Bottleshop prices

Australia's liquor market is dominated by Coles and Woolies, demolishing competition and squeezing out the smaller players.
 
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03.Price comparison

For a snapshot of the state of competition in the market, we checked the prices of some popular beer, wine and spirits (see the tables, below). We visited 11 stores on Sydney’s North Shore, including the Coles and Woolworths-owned outlets, as well as one IGA Plus Liquor store and four independents. We also asked the Liquor Merchants Association of Australia for beer and spirit wholesale prices, and found that retail prices below those trade prices are common for beer, particularly in the large stores (there was almost no below-cost selling of spirits). However, the wholesale price guide isn’t necessarily indicative of the true cost, because all retailers negotiate their own prices with their suppliers, and some get discounts and rebates of up to 5-20%.

  • CHOICE found that retail prices for beer were commonly below trade wholesale prices, particularly at the “big box” superstores.
  • Even when liquor outlets are owned by the same supermarket chain, you can expect to pay more if the outlet is close by the supermarket. For example, we found VB cost 40% more in Woolworths Liquor than in Dan Murphy's – even though both are owned by Woolies.
  • For the five popular beers compared, Dan Murphy’s had the cheapest average prices, followed by IGA. Independent stores were dearest, although a few were selling Victoria Bitter at below the listed wholesale price. The foreign beers were sold below the listed wholesale cost at almost all the shops surveyed. “Parallel importing of beer is very common in the industry, particularly by smaller independents, as it means they can circumvent the major breweries and further reduce prices for consumers,” says Woolworths. 
  • For the five spirits compared, Dan Murphy’s was cheapest, followed by 1st Choice Liquor, while Liquorland and Woolworths Liquor outlets were among the dearest. In fact, grocery shoppers at major supermarkets who drop into the adjacent bottle shop often pay dearly for this convenience. For the beer and spirits compared, Coles’ Liquorland was 14% dearer than its 1st Choice outlet, while Woolworths Liquor was 15% dearer than Dan Murphy’s (in one example, VB cost 35% more in Woolworths Liquor than in Dan Murphy’s).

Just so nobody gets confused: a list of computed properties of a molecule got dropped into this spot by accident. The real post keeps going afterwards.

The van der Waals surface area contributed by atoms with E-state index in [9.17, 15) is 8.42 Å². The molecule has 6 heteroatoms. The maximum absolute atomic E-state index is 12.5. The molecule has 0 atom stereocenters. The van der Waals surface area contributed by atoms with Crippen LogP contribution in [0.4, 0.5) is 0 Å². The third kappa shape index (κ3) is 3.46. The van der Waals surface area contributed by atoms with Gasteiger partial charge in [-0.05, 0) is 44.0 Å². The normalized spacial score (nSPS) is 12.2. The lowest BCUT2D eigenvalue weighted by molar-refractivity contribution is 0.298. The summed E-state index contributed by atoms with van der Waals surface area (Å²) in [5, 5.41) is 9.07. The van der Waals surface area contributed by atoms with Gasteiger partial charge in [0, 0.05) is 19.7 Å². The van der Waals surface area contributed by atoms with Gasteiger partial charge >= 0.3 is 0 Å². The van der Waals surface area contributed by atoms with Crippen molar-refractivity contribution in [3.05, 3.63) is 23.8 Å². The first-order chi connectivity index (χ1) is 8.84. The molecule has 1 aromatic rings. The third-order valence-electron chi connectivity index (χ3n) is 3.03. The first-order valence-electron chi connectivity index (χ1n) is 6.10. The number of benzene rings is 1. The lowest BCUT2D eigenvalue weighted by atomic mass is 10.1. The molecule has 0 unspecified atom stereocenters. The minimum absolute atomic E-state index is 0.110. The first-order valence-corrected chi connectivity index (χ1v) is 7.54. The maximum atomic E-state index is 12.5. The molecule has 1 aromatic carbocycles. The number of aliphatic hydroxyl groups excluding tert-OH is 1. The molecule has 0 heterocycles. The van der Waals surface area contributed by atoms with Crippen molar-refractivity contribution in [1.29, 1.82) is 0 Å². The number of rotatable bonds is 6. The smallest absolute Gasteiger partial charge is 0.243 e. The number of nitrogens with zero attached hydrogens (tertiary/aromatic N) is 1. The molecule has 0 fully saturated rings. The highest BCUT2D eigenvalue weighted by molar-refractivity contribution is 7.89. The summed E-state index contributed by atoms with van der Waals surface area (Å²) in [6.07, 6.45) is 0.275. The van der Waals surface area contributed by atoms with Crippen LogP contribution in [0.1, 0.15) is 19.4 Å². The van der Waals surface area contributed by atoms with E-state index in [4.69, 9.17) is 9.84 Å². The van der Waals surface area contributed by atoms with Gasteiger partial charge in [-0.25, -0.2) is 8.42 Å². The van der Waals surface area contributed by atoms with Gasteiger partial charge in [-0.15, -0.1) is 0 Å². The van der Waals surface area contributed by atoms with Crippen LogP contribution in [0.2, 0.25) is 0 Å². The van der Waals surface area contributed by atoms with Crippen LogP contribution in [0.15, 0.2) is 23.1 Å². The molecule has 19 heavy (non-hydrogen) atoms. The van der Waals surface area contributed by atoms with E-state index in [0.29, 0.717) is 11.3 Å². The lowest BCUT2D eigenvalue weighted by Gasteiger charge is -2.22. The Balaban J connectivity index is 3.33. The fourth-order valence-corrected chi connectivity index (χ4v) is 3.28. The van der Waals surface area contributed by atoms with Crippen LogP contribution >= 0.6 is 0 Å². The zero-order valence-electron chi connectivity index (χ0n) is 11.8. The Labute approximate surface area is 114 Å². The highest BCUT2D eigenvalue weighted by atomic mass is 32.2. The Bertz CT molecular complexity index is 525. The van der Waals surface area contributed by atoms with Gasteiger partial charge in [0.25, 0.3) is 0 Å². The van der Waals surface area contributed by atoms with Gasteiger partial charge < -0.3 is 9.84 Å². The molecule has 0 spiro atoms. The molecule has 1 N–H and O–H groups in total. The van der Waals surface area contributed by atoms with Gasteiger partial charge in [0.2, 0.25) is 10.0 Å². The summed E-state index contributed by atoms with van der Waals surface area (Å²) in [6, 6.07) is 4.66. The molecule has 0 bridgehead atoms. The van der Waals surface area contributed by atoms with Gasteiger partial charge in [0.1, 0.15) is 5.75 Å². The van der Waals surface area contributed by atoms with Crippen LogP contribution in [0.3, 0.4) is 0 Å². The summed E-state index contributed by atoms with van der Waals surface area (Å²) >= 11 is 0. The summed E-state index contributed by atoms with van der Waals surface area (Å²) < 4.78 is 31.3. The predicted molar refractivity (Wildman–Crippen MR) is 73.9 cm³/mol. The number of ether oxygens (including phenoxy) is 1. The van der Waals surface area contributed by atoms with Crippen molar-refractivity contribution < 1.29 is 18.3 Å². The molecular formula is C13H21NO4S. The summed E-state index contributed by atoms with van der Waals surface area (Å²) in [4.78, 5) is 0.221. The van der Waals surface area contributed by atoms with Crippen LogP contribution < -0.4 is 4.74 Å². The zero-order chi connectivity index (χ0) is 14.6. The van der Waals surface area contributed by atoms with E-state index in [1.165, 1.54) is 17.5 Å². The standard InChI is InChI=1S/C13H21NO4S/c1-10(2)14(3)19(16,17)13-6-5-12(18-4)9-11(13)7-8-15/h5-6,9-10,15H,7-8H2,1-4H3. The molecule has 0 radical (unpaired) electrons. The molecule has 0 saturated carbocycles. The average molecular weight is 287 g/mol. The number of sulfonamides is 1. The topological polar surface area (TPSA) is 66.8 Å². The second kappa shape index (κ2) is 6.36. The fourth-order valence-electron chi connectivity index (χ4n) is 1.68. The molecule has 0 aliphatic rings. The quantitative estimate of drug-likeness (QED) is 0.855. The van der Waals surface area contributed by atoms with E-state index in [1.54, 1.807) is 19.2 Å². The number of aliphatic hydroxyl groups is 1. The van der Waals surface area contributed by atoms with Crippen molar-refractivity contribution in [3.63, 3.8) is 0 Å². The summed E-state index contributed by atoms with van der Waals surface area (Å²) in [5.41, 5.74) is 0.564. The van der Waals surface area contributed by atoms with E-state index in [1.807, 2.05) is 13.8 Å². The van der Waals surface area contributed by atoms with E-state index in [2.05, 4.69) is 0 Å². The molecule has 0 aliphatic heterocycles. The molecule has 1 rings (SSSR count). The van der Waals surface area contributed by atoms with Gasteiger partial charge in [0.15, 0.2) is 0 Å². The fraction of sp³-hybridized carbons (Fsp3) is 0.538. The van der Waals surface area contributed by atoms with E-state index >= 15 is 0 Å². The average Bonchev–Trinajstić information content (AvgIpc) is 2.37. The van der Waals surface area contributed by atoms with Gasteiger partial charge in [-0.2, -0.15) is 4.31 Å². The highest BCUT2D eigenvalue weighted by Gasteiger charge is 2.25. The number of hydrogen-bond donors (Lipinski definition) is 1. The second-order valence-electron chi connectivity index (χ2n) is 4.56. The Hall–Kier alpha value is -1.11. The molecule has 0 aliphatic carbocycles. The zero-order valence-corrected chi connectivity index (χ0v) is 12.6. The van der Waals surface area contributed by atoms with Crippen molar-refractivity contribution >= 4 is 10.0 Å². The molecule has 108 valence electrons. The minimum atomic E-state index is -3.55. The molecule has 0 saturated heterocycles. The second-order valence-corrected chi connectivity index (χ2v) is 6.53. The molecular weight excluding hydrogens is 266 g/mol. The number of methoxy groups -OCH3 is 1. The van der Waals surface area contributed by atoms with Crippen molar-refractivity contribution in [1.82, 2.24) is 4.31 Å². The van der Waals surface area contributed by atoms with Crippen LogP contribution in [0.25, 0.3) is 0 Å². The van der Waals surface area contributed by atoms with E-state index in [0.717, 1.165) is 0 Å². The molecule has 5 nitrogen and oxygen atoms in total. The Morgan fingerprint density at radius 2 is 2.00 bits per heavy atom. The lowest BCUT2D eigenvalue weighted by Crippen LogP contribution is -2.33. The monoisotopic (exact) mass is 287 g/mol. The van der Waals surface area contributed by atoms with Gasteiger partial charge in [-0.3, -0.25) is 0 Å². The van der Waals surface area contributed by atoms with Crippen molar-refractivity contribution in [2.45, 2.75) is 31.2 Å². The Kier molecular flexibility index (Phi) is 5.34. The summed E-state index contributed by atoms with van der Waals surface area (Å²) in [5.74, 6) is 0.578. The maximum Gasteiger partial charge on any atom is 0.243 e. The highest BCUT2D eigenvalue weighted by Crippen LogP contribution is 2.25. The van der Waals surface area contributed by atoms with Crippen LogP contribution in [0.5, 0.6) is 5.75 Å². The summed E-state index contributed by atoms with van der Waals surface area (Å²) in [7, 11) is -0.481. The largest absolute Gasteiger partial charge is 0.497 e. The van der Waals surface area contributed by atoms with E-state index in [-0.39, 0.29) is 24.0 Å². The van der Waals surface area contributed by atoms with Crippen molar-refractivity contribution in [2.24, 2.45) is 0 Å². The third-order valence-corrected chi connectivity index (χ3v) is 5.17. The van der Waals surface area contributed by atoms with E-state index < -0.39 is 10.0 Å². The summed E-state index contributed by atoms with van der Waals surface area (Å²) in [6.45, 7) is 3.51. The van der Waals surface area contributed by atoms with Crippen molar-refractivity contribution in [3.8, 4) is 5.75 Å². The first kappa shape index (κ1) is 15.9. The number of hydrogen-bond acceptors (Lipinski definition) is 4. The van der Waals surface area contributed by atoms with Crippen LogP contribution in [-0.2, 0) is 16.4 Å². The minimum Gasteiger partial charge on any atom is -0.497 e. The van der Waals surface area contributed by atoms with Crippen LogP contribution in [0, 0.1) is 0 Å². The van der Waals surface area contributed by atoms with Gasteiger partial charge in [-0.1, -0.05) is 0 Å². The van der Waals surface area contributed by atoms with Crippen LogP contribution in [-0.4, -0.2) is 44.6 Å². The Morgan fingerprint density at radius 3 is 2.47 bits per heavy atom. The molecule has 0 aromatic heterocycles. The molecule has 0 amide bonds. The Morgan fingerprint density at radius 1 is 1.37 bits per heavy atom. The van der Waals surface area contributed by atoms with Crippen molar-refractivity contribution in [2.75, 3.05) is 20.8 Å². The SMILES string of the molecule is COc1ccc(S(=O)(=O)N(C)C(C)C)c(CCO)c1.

• If you’re prepared to buy in larger quantities (for example, two cases of beer or six bottles of wine), bigger discounts are often available.

 

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Wine glut and the rise of cleanskins

The wine industry has been dramatically affected primarily by an oversupply, but also by a strong Australian dollar that is hurting export sales. Coles and Woolworths have a booming market in their own label and unbranded wines – “cleanskins”. By bottling up wine for retailers to sell unbranded, winemakers can clear excess stock without damaging their brand integrity. And consumers have embraced cleanskins, which for many people have replaced branded cask wine at the budget end of the market and offered savings over more expensive labelled bottles.

But some believe cheap cleanskins and own brand wines are hurting the industry. “The two major supermarkets are now in an increasingly strong market position to dictate to suppliers,” says Mark McKenzie, Executive Director of Wine Grape Growers’ Australia. “The dominance of supermarket-owned wine brands made under contract is squeezing wine producers’ profits. And while consumers are enjoying low prices now, there will be a huge cost to the variety of Australian wines available.”

“The chronic oversupply is all our own doing – we’re not blaming the retailers for that,” says Stephen Strachan rom the Winemakers’ Federation of Australia. “But retailers are using the surplus to introduce their own brands to the market, which ultimately comes at a cost to established brands. For an established brand-owner it is soul-destroying to see your brand unnecessarily discounted in the marketplace, undoing all of the hard work you have done over the last five or even 10 years.”

The supermarkets deny such claims. “Cleanskins intrinsically exist due to the chronic oversupply in the Australian wine industry, and blaming retailers for the wine glut is drawing a rather long bow,” says a Coles spokesperson. “The reality is that cleanskins are an avenue for producers to sell their excess wine, with less long-term impact to their brands. While we offer a sizable range of cleanskins, they are only a small part of our overall wine range. We continue to support Australian wine producers, large and small.”

 
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